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J Biol Chem. 2012 Jul 6;287(28):23571-81. doi: 10.1074/jbc.M112.360354. Epub 2012 May 16.

Overexpression of the Coq8 kinase in Saccharomyces cerevisiae coq null mutants allows for accumulation of diagnostic intermediates of the coenzyme Q6 biosynthetic pathway.

Author information

1
Department of Chemistry and Biochemistry and the Molecular Biology Institute, UCLA, Los Angeles, California 90095-1569, USA.

Abstract

Most of the Coq proteins involved in coenzyme Q (ubiquinone or Q) biosynthesis are interdependent within a multiprotein complex in the yeast Saccharomyces cerevisiae. Lack of only one Coq polypeptide, as in Δcoq strains, results in the degradation of several Coq proteins. Consequently, Δcoq strains accumulate the same early intermediate of the Q(6) biosynthetic pathway; this intermediate is therefore not informative about the deficient biosynthetic step in a particular Δcoq strain. In this work, we report that the overexpression of the protein Coq8 in Δcoq strains restores steady state levels of the unstable Coq proteins. Coq8 has been proposed to be a kinase, and we provide evidence that the kinase activity is essential for the stabilizing effect of Coq8 in the Δcoq strains. This stabilization results in the accumulation of several novel Q(6) biosynthetic intermediates. These Q intermediates identify chemical steps impaired in cells lacking Coq4 and Coq9 polypeptides, for which no function has been established to date. Several of the new intermediates contain a C4-amine and provide information on the deamination reaction that takes place when para-aminobenzoic acid is used as a ring precursor of Q(6). Finally, we used synthetic analogues of 4-hydroxybenzoic acid to bypass deficient biosynthetic steps, and we show here that 2,4-dihydroxybenzoic acid is able to restore Q(6) biosynthesis and respiratory growth in a Δcoq7 strain overexpressing Coq8. The overexpression of Coq8 and the use of 4-hydroxybenzoic acid analogues represent innovative tools to elucidate the Q biosynthetic pathway.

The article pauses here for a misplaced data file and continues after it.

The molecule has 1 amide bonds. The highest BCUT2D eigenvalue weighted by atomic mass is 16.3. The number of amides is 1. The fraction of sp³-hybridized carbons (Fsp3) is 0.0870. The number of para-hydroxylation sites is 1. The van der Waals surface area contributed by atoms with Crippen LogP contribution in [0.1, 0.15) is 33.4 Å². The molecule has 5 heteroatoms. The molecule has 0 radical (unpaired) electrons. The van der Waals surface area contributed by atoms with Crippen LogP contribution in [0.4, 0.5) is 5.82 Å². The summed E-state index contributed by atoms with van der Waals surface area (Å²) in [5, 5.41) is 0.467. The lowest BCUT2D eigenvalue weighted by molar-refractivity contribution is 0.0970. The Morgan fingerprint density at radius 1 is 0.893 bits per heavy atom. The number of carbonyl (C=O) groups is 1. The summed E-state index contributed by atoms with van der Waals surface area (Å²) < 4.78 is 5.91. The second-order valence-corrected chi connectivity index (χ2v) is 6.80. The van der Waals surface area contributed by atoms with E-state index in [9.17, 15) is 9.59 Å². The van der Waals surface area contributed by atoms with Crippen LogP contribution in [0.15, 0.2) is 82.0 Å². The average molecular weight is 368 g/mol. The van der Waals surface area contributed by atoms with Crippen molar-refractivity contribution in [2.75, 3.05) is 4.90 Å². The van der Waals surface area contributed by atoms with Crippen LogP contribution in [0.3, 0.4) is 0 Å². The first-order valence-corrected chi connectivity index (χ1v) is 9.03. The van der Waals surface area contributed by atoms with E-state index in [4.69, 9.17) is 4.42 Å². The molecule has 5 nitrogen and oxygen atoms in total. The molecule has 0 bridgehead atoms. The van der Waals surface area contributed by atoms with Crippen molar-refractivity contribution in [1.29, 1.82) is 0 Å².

PMID:
22593570
PMCID:
PMC3390632
DOI:
10.1074/jbc.M112.360354
[Indexed for MEDLINE]
Free PMC Article

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